Well, I've wrestled the blog to the mat! Sort of. At any rate, after I broke it I had to fix it. I cannot tell you how long it took me to figure out how to make the sidebar buttons and a new banner... or how many swear words I used.
Why was I so disgruntled? (And what is a gruntle, anyway?) Why did I feel like I needed to do it? That's an interesting question—I fell prey to the pressure of expectations, I guess. I began to feel that I was not as good as other bloggers; I forgot that I began writing 7 years ago to simply share my discoveries, to let people know what I was up to. And the amazing thing is that this blog--as unglamorous, unplanned, unproofread, unsophisticated as it is--has created so many contacts and opportunities I could not have dreamed of back when it was first published. But you know what? I'm not a professional blogger and I'm not a professional photographer. I don't need to hit a certain visitors every day, nor do I have any affiliate links to monitor. I just enjoy playing with color and shapes, I like to share my life online, and I trust that you accept me for what I am. I'll try to keep the insecurity from shouting so loudly next time!
What Else is Going On?
What I am, at the moment, is a person cleaning house to prepare for another 3-day Design Your Own Fair Isle workshop—the second one in three weeks. I really enjoy teaching this and love meeting the creative people who sign up to learn how to create personal, unique, meaningful garments. A pleasure for sure.
By the way, I'm teaching three 1-day classes at the Interweave Knitting Lab in San Mateo this November: the Fair Isle Tam class, which focuses on how to use color in Fair Isle without the anxiety of choosing colors; the Mini-Fair Isle Sweater class, focused on construction and fit of a seamless Elizabeth Zimmermann-style yoke sweater; and the Fair Isle Yoke Sweater class, where I cover construction and fit of a Zimmermann yoke sweater, concentrating on color choices for the yoke pattern. There are slots left in each of these classes.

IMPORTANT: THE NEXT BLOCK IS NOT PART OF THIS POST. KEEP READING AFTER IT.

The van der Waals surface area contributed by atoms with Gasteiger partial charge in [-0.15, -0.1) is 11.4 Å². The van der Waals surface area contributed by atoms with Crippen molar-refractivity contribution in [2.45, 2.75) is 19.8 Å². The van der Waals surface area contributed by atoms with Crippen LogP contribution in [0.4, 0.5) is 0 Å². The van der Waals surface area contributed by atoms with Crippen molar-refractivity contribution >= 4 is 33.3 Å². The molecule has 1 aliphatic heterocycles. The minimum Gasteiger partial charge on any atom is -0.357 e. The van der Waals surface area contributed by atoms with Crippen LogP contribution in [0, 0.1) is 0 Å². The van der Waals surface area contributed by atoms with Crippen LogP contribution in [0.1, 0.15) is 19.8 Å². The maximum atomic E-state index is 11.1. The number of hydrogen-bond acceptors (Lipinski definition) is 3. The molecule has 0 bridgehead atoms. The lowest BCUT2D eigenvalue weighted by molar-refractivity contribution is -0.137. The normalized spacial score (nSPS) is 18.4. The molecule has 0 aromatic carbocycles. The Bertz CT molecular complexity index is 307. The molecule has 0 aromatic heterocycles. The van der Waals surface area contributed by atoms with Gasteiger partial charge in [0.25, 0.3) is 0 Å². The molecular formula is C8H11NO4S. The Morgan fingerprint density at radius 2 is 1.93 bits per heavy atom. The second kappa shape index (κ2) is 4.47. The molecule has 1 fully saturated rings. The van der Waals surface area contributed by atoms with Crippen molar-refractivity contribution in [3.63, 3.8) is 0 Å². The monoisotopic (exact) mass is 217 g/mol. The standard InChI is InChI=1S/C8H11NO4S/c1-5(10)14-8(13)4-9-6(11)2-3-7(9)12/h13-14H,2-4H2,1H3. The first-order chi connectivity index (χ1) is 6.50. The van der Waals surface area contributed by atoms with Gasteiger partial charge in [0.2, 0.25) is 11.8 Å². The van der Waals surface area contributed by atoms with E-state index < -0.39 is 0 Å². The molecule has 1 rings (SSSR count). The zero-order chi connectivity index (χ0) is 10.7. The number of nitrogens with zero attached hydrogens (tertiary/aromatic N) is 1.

If you are interested in my teaching schedule for 2013, please sign up for my newsletter at Feral Knitter. You'll then be the first to know.
What I've Been Up To
I just finished a 30-day exploration of diet and health, the Whole 30 plan conceived of by Dallas and Melissa Hartwig. The Whole 30 is designed to help people break free from addictive eating patterns, from foods that are potentially harmful physically, from less-than-optimal choices. I had several reasons for trying the program: increasingly irritating seasonal allergies, an intractible weight problem, disturbed sleep patterns, snoring (according to my husband, so take that with a grain of salt), some intestinal issues that shall remain nameless, and a general lack of focus and energy.
The 30-day program involved refraining from all grains, all dairy, all sugar, all soy, all legumes, all vegetable oils, all chemical additives--well, that sounded pretty darn scary when I thought about it! But I've done a lot of reading and became convinced that I should give this a try to give myself the very best chance at continued good health through my 60s.
The verdict? Absolutely worth it! I was afraid that I couldn't do it, honestly--I loved my coffee with cream and Splenda; two cans of diet Dr Pepper every day; and meals built around bread. However, it didn't take long before my body made it crystal clear that it was extremely happy with the pared-down eating style.
I managed all 30 days with only two slips: some salted caramels a houseguest left and a diet Coke at a party. In fact, despite my fears, I have found myself so settled into this style of eating that I expect to keep it up longer. As promised, I no longer crave the food groups I've cut out. Even so, the Whole 30 is not necessarily intended to be a lifelong diet--I intend to re-introduce food groups in a regular way to find out if any of them cause negative reactions.
But today I'm very happy--more energetic, more clear, 14 pounds lighter, and healthier. Less disgruntled, in fact.
I like that fact that we can keep learning and changing throughout life.